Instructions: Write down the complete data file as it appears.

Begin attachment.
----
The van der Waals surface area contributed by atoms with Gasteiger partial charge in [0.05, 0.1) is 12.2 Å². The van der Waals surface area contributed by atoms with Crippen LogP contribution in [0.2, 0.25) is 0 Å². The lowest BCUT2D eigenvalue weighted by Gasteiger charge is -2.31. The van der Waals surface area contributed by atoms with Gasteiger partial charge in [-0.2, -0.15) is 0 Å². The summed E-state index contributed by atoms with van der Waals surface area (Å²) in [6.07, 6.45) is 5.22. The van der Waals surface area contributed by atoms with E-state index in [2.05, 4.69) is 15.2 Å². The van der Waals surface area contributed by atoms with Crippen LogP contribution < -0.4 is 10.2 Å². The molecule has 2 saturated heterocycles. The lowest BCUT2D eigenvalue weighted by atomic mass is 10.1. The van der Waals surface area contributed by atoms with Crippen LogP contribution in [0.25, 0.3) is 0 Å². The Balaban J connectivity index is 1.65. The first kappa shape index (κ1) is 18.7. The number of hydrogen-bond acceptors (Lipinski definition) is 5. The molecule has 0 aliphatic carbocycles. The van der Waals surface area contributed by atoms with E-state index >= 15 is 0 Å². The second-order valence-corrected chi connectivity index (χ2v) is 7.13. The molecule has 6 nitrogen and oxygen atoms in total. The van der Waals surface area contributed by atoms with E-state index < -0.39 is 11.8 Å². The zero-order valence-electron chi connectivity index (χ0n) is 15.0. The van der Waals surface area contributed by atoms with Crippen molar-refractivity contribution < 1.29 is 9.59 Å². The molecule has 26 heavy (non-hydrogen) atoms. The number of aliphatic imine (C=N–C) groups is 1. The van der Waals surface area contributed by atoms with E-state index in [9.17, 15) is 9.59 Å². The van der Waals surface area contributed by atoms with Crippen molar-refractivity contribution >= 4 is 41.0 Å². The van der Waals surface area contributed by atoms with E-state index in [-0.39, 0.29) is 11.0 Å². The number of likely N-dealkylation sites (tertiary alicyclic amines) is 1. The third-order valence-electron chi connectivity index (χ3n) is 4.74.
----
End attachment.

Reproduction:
The van der Waals surface area contributed by atoms with Gasteiger partial charge in [0.05, 0.1) is 12.2 Å². The van der Waals surface area contributed by atoms with Crippen LogP contribution in [0.2, 0.25) is 0 Å². The lowest BCUT2D eigenvalue weighted by Gasteiger charge is -2.31. The van der Waals surface area contributed by atoms with Gasteiger partial charge in [-0.2, -0.15) is 0 Å². The summed E-state index contributed by atoms with van der Waals surface area (Å²) in [6.07, 6.45) is 5.22. The van der Waals surface area contributed by atoms with E-state index in [2.05, 4.69) is 15.2 Å². The van der Waals surface area contributed by atoms with Crippen LogP contribution < -0.4 is 10.2 Å². The molecule has 2 saturated heterocycles. The lowest BCUT2D eigenvalue weighted by atomic mass is 10.1. The van der Waals surface area contributed by atoms with Crippen LogP contribution in [0.25, 0.3) is 0 Å². The Balaban J connectivity index is 1.65. The first kappa shape index (κ1) is 18.7. The number of hydrogen-bond acceptors (Lipinski definition) is 5. The molecule has 0 aliphatic carbocycles. The van der Waals surface area contributed by atoms with E-state index >= 15 is 0 Å². The second-order valence-corrected chi connectivity index (χ2v) is 7.13. The molecule has 6 nitrogen and oxygen atoms in total. The van der Waals surface area contributed by atoms with E-state index < -0.39 is 11.8 Å². The zero-order valence-electron chi connectivity index (χ0n) is 15.0. The van der Waals surface area contributed by atoms with Crippen molar-refractivity contribution < 1.29 is 9.59 Å². The molecule has 26 heavy (non-hydrogen) atoms. The number of aliphatic imine (C=N–C) groups is 1. The van der Waals surface area contributed by atoms with E-state index in [9.17, 15) is 9.59 Å². The van der Waals surface area contributed by atoms with Crippen molar-refractivity contribution >= 4 is 41.0 Å². The van der Waals surface area contributed by atoms with E-state index in [-0.39, 0.29) is 11.0 Å². The number of likely N-dealkylation sites (tertiary alicyclic amines) is 1. The third-order valence-electron chi connectivity index (χ3n) is 4.74.